The online journal JewishFiction.net has just posted its latest issue, which includes a sketch and two stories from my (rapidly!) forthcoming translation of Isaac Babel’s Odessa Stories (Pushkin Press). I’m a native of Odessa raised in noirish Los Angeles, and this project was — in myriad ways — a true homecoming. While living in Scotland, I could sink back into the sun-drenched urban landscape of my childhood, savor the peculiar patois of Odessa’s streets, and, at the same time, revel in the language of some of my favorite American crime authors. Let me explain that last bit: The antihero of Babel’s Odessa cycle is a Jewish gangster named Benya Krik, alias “The King,” and the charm of these stories lies largely in his voice. That voice, I came to realize, is not altogether unfamiliar to lovers of American fiction. I’ll quote from my introduction to the volume:
What really keeps you hanging on Babel’s every word are the words themselves, that rich Odessan argot. As Froim the Rook says of Krik, “Benya, he doesn’t talk much, but what he says, it’s got flavor. He doesn’t talk much, but when he talks, you want he should keep talking.” This, after the gutsy Benya barges in on the one-eyed gang boss and declares, “Look, Froim, let’s stop smearing kasha. Try me.” Once Froim gets a taste of that “kasha,” he can’t help giving Benya a try.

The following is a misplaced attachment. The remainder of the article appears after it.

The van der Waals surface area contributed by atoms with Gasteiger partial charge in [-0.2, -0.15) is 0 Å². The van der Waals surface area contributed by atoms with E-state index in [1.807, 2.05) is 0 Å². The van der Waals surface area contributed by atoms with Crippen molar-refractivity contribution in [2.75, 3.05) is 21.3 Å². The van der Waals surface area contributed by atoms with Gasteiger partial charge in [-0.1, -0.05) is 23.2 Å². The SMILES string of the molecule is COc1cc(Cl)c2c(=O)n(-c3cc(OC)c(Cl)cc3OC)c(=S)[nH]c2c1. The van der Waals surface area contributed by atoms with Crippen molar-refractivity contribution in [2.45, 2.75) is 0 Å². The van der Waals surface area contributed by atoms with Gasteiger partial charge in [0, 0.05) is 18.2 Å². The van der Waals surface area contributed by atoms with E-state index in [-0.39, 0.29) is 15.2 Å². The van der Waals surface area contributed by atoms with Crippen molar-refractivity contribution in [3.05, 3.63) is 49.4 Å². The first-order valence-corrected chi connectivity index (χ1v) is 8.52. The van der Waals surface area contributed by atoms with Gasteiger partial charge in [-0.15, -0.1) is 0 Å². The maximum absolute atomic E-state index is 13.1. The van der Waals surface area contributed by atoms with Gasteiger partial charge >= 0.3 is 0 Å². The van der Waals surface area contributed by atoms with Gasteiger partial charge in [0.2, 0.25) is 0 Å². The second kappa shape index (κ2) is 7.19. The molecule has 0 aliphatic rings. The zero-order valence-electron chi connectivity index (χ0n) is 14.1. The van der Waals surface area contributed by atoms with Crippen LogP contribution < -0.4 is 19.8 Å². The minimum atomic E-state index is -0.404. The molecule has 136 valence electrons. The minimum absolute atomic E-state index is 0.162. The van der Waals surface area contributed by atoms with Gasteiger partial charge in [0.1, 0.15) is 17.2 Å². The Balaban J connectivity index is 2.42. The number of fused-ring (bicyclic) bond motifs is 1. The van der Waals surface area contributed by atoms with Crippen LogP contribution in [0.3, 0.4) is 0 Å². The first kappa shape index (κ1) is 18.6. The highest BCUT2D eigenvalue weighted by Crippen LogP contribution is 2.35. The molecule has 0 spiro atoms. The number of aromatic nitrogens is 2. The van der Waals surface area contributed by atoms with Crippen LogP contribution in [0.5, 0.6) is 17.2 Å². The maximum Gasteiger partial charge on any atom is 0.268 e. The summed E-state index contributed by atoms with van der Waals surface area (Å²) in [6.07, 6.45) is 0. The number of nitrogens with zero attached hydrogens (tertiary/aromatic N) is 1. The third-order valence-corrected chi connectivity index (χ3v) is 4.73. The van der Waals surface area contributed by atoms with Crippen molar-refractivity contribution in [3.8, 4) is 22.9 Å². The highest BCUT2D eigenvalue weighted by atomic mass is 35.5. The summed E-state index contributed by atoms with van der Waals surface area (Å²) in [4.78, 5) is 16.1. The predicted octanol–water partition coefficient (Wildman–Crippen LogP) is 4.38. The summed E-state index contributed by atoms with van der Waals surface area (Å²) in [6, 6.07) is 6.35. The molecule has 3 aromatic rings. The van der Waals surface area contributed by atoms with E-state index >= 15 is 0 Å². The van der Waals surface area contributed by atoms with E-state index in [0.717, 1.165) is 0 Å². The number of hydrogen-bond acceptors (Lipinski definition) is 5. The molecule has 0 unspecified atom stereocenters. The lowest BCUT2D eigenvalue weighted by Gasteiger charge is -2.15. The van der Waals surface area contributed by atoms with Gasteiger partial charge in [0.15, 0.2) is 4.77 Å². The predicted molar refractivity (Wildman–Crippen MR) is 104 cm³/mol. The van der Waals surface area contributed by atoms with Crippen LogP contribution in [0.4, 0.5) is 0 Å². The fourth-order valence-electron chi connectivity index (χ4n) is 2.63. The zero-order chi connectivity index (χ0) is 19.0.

The language of Odessa, with its Yiddish inflections and syntactic inversions, its clipped imperatives and its freight of foreign words, was in the air all around me as I was growing up. Little did I know that a similar melting pot, New York’s Lower East Side, had made a similar “kasha” out of English at around the time Benya’s archetypes were raising hell in Moldavanka. When I discovered the novels of Samuel Ornitz, Michael Gold, Henry Roth and Daniel Fuchs, the plays of Clifford Odets and the stories of Bernard Malamud, I felt right at home. I was also fatefully drawn to the Black Mask school of detective fiction, which brought a tough, vivid urban vernacular — the language of gunsels and private eyes — into the mainstream. My English Benya is, linguistically, a product of my misspent youth with the pulps. But I don’t think I’m doing him a disservice by having him tell a kid, “You got words? Spill.” After all, Isaac Babel and Dashiell Hammett were born only a month and a half apart in 1894.